Senate vote on food stamps could help Jewish refugees

The Senate this week approved a sweeping restoration of the nutrition program by an overwhelming 92-8 vote.

Jewish activists hailed the Senate vote as a major victory. The organized Jewish community had made the issue the centerpiece of its domestic legislative agenda over the past year.

The measure would restore the food stamp program to some legal immigrants who had been cut off by the 1996 welfare reform law.

The measure extends from five years to seven the eligibility for food stamps for refugees, including tens of thousands of Jews from the former Soviet Union. Refugees are afforded benefits similar to those for citizens because they are believed to be fleeing persecution.

The Senate measure also would allow elderly, disabled and young immigrants who were in the United States before the welfare bill became law in 1996 to collect food stamps.

"This is a major victory in a lot of ways," said Diana Aviv, director of the Washington Action Office of the Council of Jewish Federations.

"The cost to our system is substantially less. We can concentrate our resources in other areas," said Aviv, whose office staff erupted in cheers as they watched the final Senate vote tally on television on Tuesday.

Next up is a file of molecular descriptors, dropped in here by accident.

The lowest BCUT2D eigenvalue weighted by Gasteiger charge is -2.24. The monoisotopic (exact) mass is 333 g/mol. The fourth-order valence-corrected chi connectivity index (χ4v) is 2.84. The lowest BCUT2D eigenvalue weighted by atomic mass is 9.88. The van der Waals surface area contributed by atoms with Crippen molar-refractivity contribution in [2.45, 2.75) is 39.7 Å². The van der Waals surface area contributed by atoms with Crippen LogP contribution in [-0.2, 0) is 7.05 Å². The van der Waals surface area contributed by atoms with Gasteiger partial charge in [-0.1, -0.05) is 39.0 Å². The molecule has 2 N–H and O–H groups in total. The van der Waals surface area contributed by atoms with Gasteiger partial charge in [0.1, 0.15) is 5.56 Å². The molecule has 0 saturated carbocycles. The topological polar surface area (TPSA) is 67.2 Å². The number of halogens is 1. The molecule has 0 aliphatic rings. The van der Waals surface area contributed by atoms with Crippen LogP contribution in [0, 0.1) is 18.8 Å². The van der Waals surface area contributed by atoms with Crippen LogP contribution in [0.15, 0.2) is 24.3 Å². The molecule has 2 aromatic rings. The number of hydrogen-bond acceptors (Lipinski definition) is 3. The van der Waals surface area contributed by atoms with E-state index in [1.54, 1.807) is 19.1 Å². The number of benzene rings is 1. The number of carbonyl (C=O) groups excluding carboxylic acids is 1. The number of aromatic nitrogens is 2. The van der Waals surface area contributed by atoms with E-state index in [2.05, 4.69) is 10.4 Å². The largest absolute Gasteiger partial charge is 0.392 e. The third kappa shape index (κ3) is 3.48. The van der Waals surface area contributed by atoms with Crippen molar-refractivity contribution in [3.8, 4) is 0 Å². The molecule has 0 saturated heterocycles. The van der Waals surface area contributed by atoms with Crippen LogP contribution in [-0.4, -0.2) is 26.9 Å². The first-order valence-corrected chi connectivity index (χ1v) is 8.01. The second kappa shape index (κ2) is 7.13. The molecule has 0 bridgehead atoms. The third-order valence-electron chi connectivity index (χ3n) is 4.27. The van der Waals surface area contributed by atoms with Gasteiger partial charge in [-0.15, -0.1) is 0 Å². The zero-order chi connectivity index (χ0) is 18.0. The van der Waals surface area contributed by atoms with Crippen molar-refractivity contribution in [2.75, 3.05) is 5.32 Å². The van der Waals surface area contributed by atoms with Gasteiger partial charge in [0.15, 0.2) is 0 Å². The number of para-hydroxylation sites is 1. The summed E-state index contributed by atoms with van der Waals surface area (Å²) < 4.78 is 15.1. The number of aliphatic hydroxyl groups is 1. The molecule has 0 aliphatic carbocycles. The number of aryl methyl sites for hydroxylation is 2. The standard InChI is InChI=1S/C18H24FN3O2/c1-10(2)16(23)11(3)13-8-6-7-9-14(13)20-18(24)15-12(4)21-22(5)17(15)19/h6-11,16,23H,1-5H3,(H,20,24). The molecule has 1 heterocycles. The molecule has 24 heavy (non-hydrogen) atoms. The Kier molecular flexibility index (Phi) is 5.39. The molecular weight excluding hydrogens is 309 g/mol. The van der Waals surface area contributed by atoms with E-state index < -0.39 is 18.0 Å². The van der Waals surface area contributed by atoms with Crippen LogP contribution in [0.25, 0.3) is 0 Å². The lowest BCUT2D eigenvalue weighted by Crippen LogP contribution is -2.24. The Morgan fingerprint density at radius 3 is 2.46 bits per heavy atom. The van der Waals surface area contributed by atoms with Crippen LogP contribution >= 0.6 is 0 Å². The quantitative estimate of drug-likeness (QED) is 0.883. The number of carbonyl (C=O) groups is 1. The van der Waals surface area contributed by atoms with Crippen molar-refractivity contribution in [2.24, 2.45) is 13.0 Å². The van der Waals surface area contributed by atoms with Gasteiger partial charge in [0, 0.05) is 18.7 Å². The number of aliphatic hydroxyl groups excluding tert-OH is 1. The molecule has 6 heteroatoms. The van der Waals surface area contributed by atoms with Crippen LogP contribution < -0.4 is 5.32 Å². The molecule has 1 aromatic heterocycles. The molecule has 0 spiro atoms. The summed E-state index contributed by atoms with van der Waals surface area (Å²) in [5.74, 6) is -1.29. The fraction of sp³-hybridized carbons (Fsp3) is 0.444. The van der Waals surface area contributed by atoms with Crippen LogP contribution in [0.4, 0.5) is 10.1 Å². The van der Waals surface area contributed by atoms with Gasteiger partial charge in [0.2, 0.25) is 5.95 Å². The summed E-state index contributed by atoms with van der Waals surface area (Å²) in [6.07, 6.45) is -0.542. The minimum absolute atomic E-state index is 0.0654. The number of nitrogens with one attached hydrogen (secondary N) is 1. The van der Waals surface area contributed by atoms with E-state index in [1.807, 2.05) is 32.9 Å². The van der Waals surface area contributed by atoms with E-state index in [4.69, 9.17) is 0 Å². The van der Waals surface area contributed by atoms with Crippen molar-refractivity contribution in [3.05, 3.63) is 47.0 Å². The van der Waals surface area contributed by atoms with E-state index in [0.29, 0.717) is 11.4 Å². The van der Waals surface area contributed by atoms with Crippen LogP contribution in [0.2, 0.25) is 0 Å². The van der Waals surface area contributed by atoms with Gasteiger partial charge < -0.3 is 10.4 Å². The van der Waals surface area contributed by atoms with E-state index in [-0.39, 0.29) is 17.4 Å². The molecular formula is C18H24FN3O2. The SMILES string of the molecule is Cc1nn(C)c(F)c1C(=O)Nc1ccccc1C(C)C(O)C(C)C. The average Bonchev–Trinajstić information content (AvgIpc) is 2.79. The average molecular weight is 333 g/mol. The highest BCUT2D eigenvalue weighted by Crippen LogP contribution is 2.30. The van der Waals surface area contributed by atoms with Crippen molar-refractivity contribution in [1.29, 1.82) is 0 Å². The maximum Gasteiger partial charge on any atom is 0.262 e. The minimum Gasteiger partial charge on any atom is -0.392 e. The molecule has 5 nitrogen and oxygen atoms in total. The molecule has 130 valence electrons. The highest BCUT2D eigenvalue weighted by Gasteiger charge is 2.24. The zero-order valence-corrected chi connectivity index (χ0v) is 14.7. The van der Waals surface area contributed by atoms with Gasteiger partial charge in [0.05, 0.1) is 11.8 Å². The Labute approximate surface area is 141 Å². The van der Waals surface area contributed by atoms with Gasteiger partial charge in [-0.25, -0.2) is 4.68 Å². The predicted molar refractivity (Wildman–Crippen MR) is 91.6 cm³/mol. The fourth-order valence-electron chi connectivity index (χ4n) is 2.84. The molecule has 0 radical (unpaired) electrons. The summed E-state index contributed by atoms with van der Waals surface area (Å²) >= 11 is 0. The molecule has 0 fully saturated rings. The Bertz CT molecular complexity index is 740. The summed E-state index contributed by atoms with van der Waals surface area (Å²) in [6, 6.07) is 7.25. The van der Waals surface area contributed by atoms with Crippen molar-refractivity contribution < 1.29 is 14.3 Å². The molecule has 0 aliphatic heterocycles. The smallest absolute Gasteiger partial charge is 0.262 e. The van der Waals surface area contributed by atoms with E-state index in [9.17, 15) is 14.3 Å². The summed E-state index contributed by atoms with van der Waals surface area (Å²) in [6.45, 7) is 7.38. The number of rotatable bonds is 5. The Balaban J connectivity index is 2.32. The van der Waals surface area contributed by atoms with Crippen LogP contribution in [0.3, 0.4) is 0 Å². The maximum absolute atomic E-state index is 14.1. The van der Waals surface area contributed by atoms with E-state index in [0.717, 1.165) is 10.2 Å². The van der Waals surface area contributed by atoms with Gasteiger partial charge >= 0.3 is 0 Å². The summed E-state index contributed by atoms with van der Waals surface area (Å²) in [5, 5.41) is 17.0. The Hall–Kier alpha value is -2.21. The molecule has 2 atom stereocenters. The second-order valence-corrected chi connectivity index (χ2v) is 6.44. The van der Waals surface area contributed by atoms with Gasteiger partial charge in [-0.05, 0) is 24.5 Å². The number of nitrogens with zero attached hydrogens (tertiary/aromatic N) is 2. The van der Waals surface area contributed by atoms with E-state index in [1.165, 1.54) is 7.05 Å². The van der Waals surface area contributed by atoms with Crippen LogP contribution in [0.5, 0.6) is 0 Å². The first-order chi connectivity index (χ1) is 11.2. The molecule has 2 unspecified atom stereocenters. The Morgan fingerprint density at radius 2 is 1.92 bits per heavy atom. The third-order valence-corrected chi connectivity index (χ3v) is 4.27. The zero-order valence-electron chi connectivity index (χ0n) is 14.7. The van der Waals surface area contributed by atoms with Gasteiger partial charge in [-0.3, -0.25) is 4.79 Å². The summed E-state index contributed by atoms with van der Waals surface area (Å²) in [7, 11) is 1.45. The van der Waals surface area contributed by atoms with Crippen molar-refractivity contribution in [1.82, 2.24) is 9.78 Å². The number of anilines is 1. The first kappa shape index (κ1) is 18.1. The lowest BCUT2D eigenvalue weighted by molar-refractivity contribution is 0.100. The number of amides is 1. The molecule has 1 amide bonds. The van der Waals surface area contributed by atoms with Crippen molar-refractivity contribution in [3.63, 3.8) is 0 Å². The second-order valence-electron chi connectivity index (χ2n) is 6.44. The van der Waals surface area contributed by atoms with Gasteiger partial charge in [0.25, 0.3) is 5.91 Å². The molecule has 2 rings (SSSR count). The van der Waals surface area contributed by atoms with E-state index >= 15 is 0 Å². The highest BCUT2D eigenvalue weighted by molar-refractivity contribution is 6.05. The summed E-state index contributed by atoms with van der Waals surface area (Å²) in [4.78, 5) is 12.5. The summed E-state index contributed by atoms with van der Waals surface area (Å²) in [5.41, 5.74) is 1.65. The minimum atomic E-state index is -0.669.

Local Jewish communities had said they would not be able to step in to make up the loss to immigrants.

The move leaves virtually all Jews who had faced the loss of benefits now covered by the program.

No definitive figures exist of how many Jews receive food stamps or how many were cut off the roll by the 1996 law. But Aviv said the measure amounts to tens of million of dollars for poor, elderly and frail Jews in need.

The Senate measure excludes about two-thirds of the 935,000 legal immigrants cut off by the welfare law who, for any number of reasons, do not qualify under the legislation.

The $818 million plan, which is included in a broader piece of legislation on agriculture, comes from administrative savings in the food stamp program.

The move is the latest effort to reinstate some of the benefits lost to legal immigrants as a result of the 1996 welfare reform law.

Last year, Congress reinstated two other benefits, Medicaid and Supplemental Security Income, to some legal immigrants.

The House, which is expected to pass the legislation, plans to vote on it after its Memorial Day recess.

Indicating his support for the measure, President Clinton has threatened to veto the agriculture bill if it does not arrive on his desk with the food stamp restoration.